At the lunch break a learned follower of the game observed “If we can’t get these f*ckers out, how are we going to go against South Africa?” And that was at lunchtime.
When Southee ended Monimul Haque’s fine innings early this morning with one that reared on him it looked as if the home side had got its rhythm back and Bangladesh might not hang around for too long today. They were 160/4 and an inexperienced tail was to follow.
But Bangladesh had other ideas. They didn’t put up with yesterday’s zephyr to throw it all away; the sun was out, the pitch was probably at its flattest and they were not going to miss out.
Shakib Al Hasan and Mushfiqur Rahim spent the afternoon spent the afternoon casually knocking off all the records they could think of.
At first they were niche records; highest 5th wicket partnership vs New Zealand and then got broader in their nature. Highest 5th wicket partnership against anyone, highest any wicket partnership v New Zealand, highest any wicket partnership against anyone, highest any partnership by a visiting side to New Zealand before they started honing in on truly international ones.
The things people do in order to get a commemorative plaque at the Basin Reserve.
And they did it all at well over four runs an over. Al Hasan’s second century came at just shy of a run a ball. He added in the highest score by a Bangladesh player in tests record for good measure. Some of his late cuts were as good as you will ever see.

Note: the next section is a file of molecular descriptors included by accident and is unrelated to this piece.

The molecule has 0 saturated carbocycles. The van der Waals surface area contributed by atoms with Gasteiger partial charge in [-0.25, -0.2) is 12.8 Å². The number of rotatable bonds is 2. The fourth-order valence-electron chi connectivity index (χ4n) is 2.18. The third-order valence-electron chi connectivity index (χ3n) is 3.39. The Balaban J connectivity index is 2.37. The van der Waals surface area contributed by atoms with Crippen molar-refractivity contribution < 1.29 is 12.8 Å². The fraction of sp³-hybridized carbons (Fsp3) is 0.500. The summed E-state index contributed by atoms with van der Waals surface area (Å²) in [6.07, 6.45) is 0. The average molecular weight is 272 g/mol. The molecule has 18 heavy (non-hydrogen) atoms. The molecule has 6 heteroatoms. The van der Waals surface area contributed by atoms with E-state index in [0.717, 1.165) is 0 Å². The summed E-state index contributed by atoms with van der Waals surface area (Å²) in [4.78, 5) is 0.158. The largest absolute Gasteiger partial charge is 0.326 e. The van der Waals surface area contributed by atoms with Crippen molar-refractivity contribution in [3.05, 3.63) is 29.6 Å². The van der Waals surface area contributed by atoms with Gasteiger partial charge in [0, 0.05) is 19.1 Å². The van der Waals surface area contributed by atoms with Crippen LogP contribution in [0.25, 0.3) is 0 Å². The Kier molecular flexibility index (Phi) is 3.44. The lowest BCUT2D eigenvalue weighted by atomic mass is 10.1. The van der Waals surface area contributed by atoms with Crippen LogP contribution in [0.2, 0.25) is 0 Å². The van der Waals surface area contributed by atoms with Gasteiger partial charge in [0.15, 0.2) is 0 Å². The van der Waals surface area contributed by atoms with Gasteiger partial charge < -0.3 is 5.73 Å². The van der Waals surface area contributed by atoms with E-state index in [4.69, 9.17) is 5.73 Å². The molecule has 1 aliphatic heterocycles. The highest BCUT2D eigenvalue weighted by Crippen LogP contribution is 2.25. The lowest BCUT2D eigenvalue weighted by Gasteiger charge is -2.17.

This was the best day in test cricket for Bangladesh away from home, and one people will remember for a long time.
They have not played test cricket away from home in 2 1/2 years and they had something to say. Obviously it is too early to judge whether this was a breakthrough performance, but it was still really impressive.
Boult started with the second new ball well, before deciding to spend a lot of time switching sides of the wicket, which seemed a little odd. Southee had a day he’d rather take back. It started with him hurling the ball at Al Hasan’s ankle, and was highlighted with a super optimistic review for a caught behind with the same player.
Wagner was consistent with his approach but the Bangladesh batsmen played him with discipline followed by increased confidence. De Grandhomme and Santner never really threatened.
The wagon wheels do not make great reading either, with an awful lot of runs being scored square of the wicket.
Of possibly more concern was the fielding which dropped away as the records fell. There was the full range of issues there; dropped catches, missed run-outs, moving the wrong way on the boundary..
The partnership finally finished at 359. That was the fourth highest 5th wicket partnership off all time. For context, in third place on that list is 376 – between Dravid and axman in a reasonably famous test.
Well we wanted tough competition, didn’t we?